Lean thinking and monitoring and evaluation practices for non-profit organisation sustainability

  • 08 September 2015 | Asgar Bhikoo| Opinion

In the current economic climate, the grant funding pool available to non-profit organisations (NPOs) has shrunk. This situation requires NPOs to demonstrate how their activities provide a social return while ensuring that their operations are financially sustainable.

This requires a strategic approach that allows for greater understanding of how organisational activities lead to social return. There are two disciplines of strategic management that, at first glance, may seem unrelated, but share a lot in common and can assist in managing these tensions.

These disciplines can address the funding, accountability and sustainability requirements of NPOs. The first is lean thinking, and the second is monitoring and evaluation (M&E) practices. This article provides a synthesis of the two approaches, and proposes that by following one, you will be able to adopt the other, which in turn may help with addressing funding requirements and aid in ensuring long-term sustainability.

Lean thinking provides a focus on collecting data that relates to indicators of efficiency and effectiveness within an organisational system (Miller, Bogotova, & Carnohan, 2011). The information collected is informed only by what is needed. This is similar to the requirements of an M&E data collection. In essence, the focus of M&E data collection is monitoring NPO programme implementation and evaluating its effectiveness in achieving its intended outcomes and goals (Rossi, Lipsey & Freeman, 2004).

Moreover, lean thinking provides a methodology that assists with streamlined data collection. As such, implementation reports are presented in a streamlined way, for example an A3 report is written on one page and communicates business problems, how they were identified and action plans to resolve them (Liker & Meier, 2005). In addition, visual management in lean management provides data visualisation in a centralised location for anyone in an organisation to access. The visualisation communicates operational efficiency and effectiveness rates. This promotes information sharing, learning and collaboration to improve service which is also becoming a key component of reporting within M&E which uses performance dashboards to achieve similar results within an organisation (Azzam, Evergreen, Germuth & Kistler, 2013).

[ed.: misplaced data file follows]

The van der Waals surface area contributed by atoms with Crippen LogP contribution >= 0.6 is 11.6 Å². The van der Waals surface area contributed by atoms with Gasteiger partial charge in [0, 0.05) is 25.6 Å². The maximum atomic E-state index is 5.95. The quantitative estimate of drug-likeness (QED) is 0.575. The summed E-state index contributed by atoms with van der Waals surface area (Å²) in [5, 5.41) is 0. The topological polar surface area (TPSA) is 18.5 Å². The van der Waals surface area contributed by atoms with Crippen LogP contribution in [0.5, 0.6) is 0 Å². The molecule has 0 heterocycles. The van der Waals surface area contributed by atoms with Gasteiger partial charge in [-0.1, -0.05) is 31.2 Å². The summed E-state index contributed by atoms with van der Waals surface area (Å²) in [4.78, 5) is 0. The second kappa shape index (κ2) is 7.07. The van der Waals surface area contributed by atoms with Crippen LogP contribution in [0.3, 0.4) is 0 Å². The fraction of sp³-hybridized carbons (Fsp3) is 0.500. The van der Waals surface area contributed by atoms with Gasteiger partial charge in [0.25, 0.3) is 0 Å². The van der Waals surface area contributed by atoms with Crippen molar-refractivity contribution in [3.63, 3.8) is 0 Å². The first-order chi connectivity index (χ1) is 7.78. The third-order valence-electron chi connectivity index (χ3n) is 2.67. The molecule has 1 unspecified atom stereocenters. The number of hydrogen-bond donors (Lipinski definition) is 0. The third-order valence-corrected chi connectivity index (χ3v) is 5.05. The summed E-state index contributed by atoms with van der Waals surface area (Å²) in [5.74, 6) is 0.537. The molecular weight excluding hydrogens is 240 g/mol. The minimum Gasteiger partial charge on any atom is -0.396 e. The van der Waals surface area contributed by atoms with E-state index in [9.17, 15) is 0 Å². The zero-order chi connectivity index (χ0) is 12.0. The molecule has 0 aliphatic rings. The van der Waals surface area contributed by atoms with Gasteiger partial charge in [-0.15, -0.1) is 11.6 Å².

In addition, data is collected in a cyclical way that promotes information to be used for decision-making and fosters continuous improvement. In particular, lean follows a plan, do, check and act cycle (PDCA) or the define, measure, analyse, improve and control (DMAIC) cycle (Liker & Meier, 2005; Miller, Bogotova & Carnohan, 2010). These cycles have information utilisation built into their design, which means that there will be a continuous feedback loop between reporting and decision-making to promote programme improvement. M&E cycles follow a similar pattern and encourage information utilisation for the same purpose (Shapiro, 2011).

A lean approach promotes the strengthening of relationships within a supply chain to ensure business sustainability and operational (service) improvement across all stakeholders. A similar approach is followed in M&E to ensure that shared value is understood and fostered within a social value chain (i.e. across funders, NPOs, programme beneficiaries and the general public – and, in some instances, government as well) (Porter & Kramer, 2011).

There is one fundamental difference between lean thinking (or a lean approach) and M&E. The former focuses purely on efficiency and effectiveness to create quality products (and services) by reducing waste in a value chain. The latter focuses on providing better service so that social programmes can offer better services to programme beneficiaries, and that these services make a difference in their lives.

Although there is this difference, using a lean approach to organise how an NPO operates will aid it by helping it to start thinking evaluatively about its strategy and operations, which in turn will make the implementation of M&E within an organisation much easier. Both approaches will ultimately aid NPOs in operating in a more sustainable way.

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